1) Targeted reflection practices to help refocus and reframe challenges
…four kinds of reflection will yield totally different perspectives: long-term, short-term, right now, and the distant future. Each is important for getting a grip on what is going on. You will emerge with greater clarity about the past, improved visibility into your current status, and a surer alignment of what you expect of yourself and your organization. (Stephen Newman and Wanda T. Wallace, strategy+business)
2) Human Relations 2.0
The science of management has long revolved around the question “How?” at the expense of “Why?” Widening the discussion to include ends as well as means also opens the door to the most troubling moral and ethical conflicts. The Taylorist routines would suddenly be thrown into doubt. Yet judicious or benevolent restraint – which is key to democratic leadership – is not a concept with which most C-suite execs are comfortable… In charting a new course, organisations can find guidance in the requirements for human happiness as humanism defines them. (Benjamin Kessler, INSEAD Knowledge)
Staying with this piece referencing Gianpiero Petriglieri’s work, the following is a related passage from one of his articles linked therein.
3) How might an agenda for the humanities make business better?
Humanism and instrumentalism, in short, cannot solve each other’s problems because they are each other’s problem. Theirs is, at its best, a marriage of inconvenience. They must remain well-matched antagonists to make business better, and make us better humans… Once they stop having to be useful, the humanities become truly meaningful. Only that will allow team human to catch up with team machine. But neither, ultimately, must get too far ahead or we will lose a struggle that keeps us human and makes societies prosper. Sometimes it is useful to move fast and break things. Other times it is wise to move slow and heal people. (Gianpiero Petriglieri, Harvard Business Review)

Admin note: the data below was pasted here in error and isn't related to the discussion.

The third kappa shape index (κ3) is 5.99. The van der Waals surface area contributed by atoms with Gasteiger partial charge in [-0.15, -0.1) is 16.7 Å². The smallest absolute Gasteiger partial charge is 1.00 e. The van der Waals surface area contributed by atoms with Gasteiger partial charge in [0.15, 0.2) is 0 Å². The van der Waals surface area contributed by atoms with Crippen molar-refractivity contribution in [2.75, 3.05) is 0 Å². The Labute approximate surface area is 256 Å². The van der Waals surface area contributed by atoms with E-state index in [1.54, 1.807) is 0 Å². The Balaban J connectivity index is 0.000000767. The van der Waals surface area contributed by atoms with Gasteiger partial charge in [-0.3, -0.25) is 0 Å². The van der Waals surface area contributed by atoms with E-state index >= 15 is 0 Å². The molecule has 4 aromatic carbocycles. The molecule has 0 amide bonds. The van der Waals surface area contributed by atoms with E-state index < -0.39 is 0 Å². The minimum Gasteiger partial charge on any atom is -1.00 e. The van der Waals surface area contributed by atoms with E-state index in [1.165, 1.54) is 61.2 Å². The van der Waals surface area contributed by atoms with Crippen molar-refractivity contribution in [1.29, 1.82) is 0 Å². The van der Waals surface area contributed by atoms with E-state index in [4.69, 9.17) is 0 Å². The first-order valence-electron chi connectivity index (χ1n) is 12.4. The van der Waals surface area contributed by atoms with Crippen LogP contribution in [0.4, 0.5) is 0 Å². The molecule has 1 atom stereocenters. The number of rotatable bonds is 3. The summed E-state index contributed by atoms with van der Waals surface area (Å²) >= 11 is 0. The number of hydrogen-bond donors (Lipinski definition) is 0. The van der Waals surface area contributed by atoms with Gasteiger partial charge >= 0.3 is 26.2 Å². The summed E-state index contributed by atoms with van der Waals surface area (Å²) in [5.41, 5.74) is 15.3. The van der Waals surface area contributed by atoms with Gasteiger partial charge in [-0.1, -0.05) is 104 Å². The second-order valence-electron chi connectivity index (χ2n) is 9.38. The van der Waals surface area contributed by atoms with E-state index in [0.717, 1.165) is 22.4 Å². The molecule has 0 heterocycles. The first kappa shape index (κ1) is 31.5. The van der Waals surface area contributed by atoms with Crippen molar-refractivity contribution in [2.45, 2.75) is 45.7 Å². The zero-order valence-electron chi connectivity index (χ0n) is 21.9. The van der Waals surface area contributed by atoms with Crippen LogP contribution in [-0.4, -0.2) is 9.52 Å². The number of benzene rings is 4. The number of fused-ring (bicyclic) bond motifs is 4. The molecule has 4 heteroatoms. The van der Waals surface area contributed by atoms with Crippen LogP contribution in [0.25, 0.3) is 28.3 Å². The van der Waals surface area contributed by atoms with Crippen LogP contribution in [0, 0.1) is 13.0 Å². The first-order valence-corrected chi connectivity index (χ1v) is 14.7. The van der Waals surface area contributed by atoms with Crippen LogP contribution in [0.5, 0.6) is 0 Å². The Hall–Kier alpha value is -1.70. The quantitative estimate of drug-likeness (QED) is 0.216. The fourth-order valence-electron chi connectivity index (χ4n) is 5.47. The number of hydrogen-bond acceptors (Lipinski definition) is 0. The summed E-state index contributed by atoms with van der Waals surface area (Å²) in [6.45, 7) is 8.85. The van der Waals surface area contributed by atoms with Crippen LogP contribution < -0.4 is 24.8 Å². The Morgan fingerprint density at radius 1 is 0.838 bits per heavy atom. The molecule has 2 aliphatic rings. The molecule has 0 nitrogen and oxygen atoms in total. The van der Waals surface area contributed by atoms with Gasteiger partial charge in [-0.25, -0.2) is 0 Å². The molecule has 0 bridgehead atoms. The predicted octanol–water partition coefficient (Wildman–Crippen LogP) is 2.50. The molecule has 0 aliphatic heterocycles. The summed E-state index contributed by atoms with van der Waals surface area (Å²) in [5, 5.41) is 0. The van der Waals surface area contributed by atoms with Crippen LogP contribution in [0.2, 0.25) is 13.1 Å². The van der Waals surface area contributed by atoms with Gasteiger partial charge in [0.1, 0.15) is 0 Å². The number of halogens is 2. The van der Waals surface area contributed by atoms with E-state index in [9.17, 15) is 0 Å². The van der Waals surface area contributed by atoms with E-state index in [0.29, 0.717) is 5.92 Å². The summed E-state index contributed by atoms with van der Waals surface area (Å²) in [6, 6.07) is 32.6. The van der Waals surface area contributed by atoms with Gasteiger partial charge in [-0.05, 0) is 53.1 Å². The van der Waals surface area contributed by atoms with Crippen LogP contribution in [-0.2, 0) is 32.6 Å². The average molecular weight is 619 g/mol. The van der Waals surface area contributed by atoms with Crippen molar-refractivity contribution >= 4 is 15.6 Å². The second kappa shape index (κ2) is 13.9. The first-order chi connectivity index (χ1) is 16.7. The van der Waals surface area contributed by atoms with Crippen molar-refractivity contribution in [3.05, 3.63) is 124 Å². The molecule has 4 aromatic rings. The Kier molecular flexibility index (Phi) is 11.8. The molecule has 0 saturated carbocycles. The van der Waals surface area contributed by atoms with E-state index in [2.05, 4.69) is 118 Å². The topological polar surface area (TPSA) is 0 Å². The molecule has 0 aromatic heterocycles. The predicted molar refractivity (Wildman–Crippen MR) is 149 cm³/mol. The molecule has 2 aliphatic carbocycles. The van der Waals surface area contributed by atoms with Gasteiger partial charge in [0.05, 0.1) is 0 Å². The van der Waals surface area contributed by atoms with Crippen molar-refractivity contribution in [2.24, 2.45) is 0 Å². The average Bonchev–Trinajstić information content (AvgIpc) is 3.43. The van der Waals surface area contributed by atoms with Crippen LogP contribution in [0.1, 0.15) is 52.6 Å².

4) A better coaching conversation through “hero questions”
Tell me about a time this month you felt energized.
What have you learned about yourself from working on this project?
What strengths have you found most useful on this project?
Who have you recently helped, and what difference did it make in their work and yours?
Asking employees to look back at these peak moments helps managers better understand what it took to get there — and, more importantly, what it will take to get there again. (Joe Hirsch, Harvard Business Review)
5) Craig Mod on stillness
How do I transmute this stillness into life? My daily catechism. The stillness was a quality of stillness I had never before felt. A rare glint of light and clarity in an otherwise dark and protean period full of unknowns. But a hopeful glint in the mind is a thing to carry, a thing to love. I hope I don’t forget the stillness of these past few months. I want to believe it’s embedded somewhere deep within. But maybe it’s not. Maybe it’ll be quickly forgotten. Maybe quickly forgetting is what allows us to keep going. But I’m not entirely sure. I love it and will carry it forward as far as I can. I feel this is our duty — to bring forward that stillness, that goodness, and draw on it as a source of energy later on when things, once again, fall apart. How else can you better honor that universality of pain felt worldwide? (Roden)